This audio commentary was originally posted on USADailyTimes.com
Your brain monitors nutrients in your blood and tracks your nutrient intake using your taste sensors, smell receptors, and the sensations in your mouth. Even with such a system in place, some people overeat.
Some of the reasons you consume more food than necessary are the following:
- You eat without being hungry.
- You eat until you feel full rather than satisfied.
- You are preoccupied and clean the plate.
- You eat fast to get your money’s worth.
- You consume the wrong food.
- You succumb to clever marketing.
In my book The Diabetes-Free Cookbook & Exercise Guide, my message is that Type 2 diabetes is caused by the modern diet full of carbohydrates from grains and grain-based flours. The result is that consumers all over the world often eat 50% of their daily calories from grains, resulting in huge amounts of glucose into the bloodstream that the body cannot utilize immediately. The solution is to cut down on your consumption of them by at least 30 to 50 percent of what you eat now. Mindful eating and regular physical activity can help you keep your blood sugar normal.
John Poothullill practiced medicine as a pediatrician and allergist for more than 30 years, with 27 of those years in the state of Texas. He received his medical degree from the University of Kerala, India in 1968, after which he did two years of medical residency in Washington, DC and Phoenix, AZ and two years of fellowship, one in Milwaukee, Wisconsin and the other in Ontario, Canada. He began his practice in 1974 and retired in 2008. He holds certifications from the American Board of Pediatrics, The American Board of Allergy & Immunology, and the Canadian Board of Pediatrics.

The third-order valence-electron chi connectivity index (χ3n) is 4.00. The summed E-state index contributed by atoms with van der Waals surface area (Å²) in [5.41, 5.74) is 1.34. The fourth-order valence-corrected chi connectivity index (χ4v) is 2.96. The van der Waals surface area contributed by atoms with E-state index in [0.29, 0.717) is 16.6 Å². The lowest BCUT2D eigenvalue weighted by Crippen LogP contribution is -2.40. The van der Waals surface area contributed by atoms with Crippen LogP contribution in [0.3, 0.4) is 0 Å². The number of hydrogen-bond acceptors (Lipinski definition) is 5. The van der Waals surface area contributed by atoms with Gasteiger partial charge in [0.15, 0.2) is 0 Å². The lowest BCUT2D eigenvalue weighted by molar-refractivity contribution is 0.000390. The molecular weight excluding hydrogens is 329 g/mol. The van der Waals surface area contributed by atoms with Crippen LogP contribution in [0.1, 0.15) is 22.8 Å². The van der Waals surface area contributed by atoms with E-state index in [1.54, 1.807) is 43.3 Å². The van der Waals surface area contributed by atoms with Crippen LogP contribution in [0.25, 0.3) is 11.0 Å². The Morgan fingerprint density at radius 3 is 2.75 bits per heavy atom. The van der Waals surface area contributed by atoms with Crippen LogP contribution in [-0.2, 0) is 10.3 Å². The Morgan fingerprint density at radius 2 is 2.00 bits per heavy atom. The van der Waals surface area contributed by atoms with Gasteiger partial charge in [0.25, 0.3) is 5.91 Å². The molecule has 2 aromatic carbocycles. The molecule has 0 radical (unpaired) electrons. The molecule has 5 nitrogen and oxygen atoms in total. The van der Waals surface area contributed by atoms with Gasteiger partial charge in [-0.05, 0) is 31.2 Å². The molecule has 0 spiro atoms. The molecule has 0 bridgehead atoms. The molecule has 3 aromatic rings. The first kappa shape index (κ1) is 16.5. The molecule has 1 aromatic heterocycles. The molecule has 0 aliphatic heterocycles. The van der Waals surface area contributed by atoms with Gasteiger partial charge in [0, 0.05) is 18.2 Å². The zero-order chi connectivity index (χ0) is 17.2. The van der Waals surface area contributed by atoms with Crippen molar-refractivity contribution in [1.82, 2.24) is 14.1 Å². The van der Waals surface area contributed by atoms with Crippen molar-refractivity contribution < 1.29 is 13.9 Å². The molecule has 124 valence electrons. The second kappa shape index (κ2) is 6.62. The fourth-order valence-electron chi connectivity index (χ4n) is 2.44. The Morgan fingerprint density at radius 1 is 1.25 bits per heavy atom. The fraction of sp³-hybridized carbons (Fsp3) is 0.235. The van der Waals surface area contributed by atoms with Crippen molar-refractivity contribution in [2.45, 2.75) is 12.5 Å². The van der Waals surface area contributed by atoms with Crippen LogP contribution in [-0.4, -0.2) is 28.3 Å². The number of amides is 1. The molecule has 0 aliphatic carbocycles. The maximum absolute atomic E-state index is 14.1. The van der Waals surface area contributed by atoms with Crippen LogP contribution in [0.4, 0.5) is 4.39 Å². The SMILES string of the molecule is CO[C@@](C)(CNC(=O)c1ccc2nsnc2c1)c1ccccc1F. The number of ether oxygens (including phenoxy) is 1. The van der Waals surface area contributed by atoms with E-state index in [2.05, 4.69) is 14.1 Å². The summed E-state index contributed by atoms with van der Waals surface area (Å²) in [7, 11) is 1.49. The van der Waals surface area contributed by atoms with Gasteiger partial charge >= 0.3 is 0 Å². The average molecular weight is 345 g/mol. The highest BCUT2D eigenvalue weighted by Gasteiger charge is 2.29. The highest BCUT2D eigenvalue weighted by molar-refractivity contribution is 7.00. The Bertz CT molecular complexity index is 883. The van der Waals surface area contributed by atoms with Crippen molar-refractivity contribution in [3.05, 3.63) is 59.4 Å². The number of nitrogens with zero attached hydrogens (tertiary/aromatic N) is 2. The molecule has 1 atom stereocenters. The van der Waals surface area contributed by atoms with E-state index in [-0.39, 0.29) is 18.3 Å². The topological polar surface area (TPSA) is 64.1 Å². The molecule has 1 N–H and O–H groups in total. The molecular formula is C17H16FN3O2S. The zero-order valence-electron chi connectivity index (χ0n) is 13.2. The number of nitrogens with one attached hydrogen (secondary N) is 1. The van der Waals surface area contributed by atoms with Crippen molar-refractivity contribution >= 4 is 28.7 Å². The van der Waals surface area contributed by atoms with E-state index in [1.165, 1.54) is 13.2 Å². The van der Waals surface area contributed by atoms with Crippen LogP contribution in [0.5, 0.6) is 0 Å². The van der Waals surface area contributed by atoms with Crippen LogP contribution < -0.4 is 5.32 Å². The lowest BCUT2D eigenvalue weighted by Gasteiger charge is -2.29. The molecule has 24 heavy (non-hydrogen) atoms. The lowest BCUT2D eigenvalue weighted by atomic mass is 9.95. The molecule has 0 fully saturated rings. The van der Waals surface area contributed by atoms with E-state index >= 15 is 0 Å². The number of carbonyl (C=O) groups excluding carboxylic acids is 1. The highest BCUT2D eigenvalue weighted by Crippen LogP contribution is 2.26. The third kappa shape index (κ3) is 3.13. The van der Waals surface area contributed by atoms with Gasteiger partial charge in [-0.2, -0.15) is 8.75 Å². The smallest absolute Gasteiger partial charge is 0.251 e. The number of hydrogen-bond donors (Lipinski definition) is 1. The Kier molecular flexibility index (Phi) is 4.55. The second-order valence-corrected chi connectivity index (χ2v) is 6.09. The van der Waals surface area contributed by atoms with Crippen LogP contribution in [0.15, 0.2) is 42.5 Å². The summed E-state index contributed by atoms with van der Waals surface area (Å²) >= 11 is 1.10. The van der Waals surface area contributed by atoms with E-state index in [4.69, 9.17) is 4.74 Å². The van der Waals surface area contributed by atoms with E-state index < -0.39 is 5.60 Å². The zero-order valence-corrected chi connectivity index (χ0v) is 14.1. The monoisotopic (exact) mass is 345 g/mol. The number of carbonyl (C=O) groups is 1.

During his medical practice, John became interested in understanding the causes of and interconnections between hunger, satiation, and weight gain. His interest turned into a passion and a multi-decade personal study and research project that led him to read many medical journal articles, medical textbooks, and other scholarly works in biology, biochemistry, physiology, endocrinology, and cellular metabolic functions. This eventually guided Dr. Poothullil to investigate the theory of insulin resistance as it relates to diabetes. Recognizing that this theory was illogical, he spent a few years rethinking the biology behind high blood sugar and finally developed the fatty acid burn switch as the real cause of diabetes.
Dr. Poothullil has written articles on hunger and satiation, weight loss, diabetes, and the senses of taste and smell. His articles have been published in medical journals such as Physiology and Behavior, Neuroscience and Biobehavioral Reviews, Journal of Women’s Health, Journal of Applied Research, Nutrition, and Nutritional Neuroscience. His work has been quoted in Woman’s Day, Fitness, Red Book and Woman’s World.
Dr. Poothullil resides in Portland, OR and is available for phone and live interviews.
To learn more buy the books at: amazon.com/author/drjohnpoothullil
Don’t let Type 2 diabetes or pre-diabetes control your life – start a delicious new journey to a healthier, happier you today!
Discover how you can live a diabetes-free life with Dr. John’s groundbreaking cookbook and exercise guide. With over 80 appetizing low-carb recipes created by Chef Colleen Cackowski, you’ll never miss the high-carb, high-sugar foods of your past. Every recipe nourishes your body and keeps your blood sugar levels in check so you can enjoy tasty, satisfying meals. Dr. John also offers 12 easy-to-do exercises to boost your flexibility and balance and keep you healthy as you age.
What people are saying…
Filled with tons of easy-to-make meals and encourages enjoyable meal planning for moms like me. I highly recommend this book to diabetics and families trying to live and eat healthily. —Maria Chalissery, M.Sc., Diet Technician
If you are looking for ways to improve your health and add more zing to your meals, these recipes are exactly what you need. —Jyoti Veeramoney, Chef, Certified Yoga Instructor
These exercises are great because they focus on dynamic movement that improves joint range of motion and flexibility. They require no equipment, build core strength and stabilization, and incorporate movements that can correct posture, which can decrease the risk of falling. —Sophia LaValle, NASM Certified Personal Trainer